The Nizams ensured the growth of Hyderabad both culturally and economically. The artificial lakes which are so famous today, like the Nizam Sagar, Tungabadra, Osman Sagar, Himayath Sagar, and others were constructed during their reign. Survey work on the Nagarjuna Sagar had also begun during this time. Hyderabad, under the Nizams, was the largest princely state in India, and in area was as large as England and Scotland put together. The Nizams were also great patrons of jewellery and like many of the other rulers of India’s erstwhile princely states had built up a fabulous collection of jewellery which has become renowned all over the world. “It was since the Nizams’ times that Hyderabad became so important for pearls,” says Devender Kumar Agarwal, Managing Partner Krishna Pearls & Jewellers. “Mughal jewellery used a lot of pearls and their importance grew.” Devender, who has 14 jewellery stores in Hyderabad and two in Mumbai, says that Hyderabad has pearls of every range – large and small, cultured and natural. “It developed as a world famous drilling centre and pearls from Japan and China were imported to the city, for processing,” says he. Jeetender Agarwal of Dreamz Diamond Jewellery agrees that “The processing and finishing of pearls in Hyderabad is very good, and they are supplied worldwide from here.” Apart from the processing of pearls, Hyderabad has also achieved expertise in the manufacture of pearl jewellery. Devender strongly believes that the manufacturing in Hyderabad is undergoing modernisation as well as developing rapidly on the design front. “From the simple five string and seven string necklaces, to modern, westernised jewellery for exports, Hyderabad produces it all,” says Devender. “Here you will find jewellery suited to the European markets as well as that for the traditional Indian market.” Jeetender adds, “The city is also famous for its antique and Victorian jewellery and its diamond and colouredstone studded jewellery.” He informs us that there are an estimated 50,000 Bengali babus working in the industry in the city. The diamond jewellery market particularly has grown substantially he feels. The city of Hyderabad has emerged as an important wholesale market for pearls, pearl jewellery as well as the Victorian style and diamond and colouredstone studded jewellery. “Traders from the North as well as from other southern cities come here to buy jewellery,” says Jeetender.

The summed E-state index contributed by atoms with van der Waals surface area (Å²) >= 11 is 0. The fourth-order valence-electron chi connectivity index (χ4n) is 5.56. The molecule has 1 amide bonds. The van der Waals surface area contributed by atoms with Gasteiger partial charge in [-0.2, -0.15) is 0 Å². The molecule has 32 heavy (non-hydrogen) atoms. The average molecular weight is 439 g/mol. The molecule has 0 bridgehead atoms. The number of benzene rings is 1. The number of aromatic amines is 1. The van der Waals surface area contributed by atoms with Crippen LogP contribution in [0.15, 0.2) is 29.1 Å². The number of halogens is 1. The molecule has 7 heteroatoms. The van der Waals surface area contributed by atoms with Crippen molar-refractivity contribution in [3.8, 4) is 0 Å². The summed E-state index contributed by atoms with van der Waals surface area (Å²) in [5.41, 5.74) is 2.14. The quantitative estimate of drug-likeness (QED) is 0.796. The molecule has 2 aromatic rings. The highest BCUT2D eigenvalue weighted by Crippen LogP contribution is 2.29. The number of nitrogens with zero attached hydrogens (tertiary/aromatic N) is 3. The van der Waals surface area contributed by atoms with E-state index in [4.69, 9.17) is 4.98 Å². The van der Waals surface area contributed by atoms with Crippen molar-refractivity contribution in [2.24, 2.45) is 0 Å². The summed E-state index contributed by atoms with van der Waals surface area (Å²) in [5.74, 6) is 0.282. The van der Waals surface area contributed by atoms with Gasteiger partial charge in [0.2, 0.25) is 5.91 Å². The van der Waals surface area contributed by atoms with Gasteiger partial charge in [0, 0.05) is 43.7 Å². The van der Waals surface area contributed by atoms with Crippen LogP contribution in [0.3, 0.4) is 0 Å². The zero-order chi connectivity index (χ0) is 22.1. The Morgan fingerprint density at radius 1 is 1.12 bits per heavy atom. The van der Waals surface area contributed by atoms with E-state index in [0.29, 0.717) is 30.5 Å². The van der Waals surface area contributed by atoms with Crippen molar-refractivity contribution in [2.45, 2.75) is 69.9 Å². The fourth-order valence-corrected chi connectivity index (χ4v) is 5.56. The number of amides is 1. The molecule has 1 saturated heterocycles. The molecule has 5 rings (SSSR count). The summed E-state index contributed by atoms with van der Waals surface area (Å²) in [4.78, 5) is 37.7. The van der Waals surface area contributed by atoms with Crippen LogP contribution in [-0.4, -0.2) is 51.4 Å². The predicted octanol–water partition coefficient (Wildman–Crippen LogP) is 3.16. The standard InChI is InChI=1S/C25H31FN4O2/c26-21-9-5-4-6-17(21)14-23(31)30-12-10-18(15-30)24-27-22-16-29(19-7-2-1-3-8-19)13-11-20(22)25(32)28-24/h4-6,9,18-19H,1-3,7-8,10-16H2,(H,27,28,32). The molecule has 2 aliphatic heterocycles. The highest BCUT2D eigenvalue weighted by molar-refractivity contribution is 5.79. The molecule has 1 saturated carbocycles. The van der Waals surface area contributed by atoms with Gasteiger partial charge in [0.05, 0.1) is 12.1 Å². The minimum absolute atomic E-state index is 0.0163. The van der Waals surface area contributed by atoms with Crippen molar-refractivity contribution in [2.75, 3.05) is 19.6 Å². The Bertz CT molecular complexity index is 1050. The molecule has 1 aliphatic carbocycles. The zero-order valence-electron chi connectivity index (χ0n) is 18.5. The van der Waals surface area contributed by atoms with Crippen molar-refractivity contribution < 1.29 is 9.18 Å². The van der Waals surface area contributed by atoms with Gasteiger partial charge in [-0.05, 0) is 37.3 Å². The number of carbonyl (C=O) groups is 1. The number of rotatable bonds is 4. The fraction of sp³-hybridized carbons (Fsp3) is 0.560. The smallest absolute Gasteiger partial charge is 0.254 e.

Hyderabad’s emergence as a city where many businesses have shifted and which has a sizable BPO and IT segment has meant that it has also developed as a healthy retail market. According to Jeetender, “It is the biggest retails markets in south India, with 50% sales to NRIs.” From the old bazaars around the Charminar to the newer market of Kothaguda and the modern malls springing up in the city, Hyderabad has a thriving jewellery retail trade. Laad bazaar, near Charminar is famous for its bangles and pearls. The Panjagutta area is also lined with shops retailing pearl jewellery. Jeetender concludes by saying “It is the design sense and the honesty of the Hyderabadi people that have made it such an important market.” Like the city itself, which has many aspects and strengths, the jewellery trade of Hyderabad also is richly multi-faceted.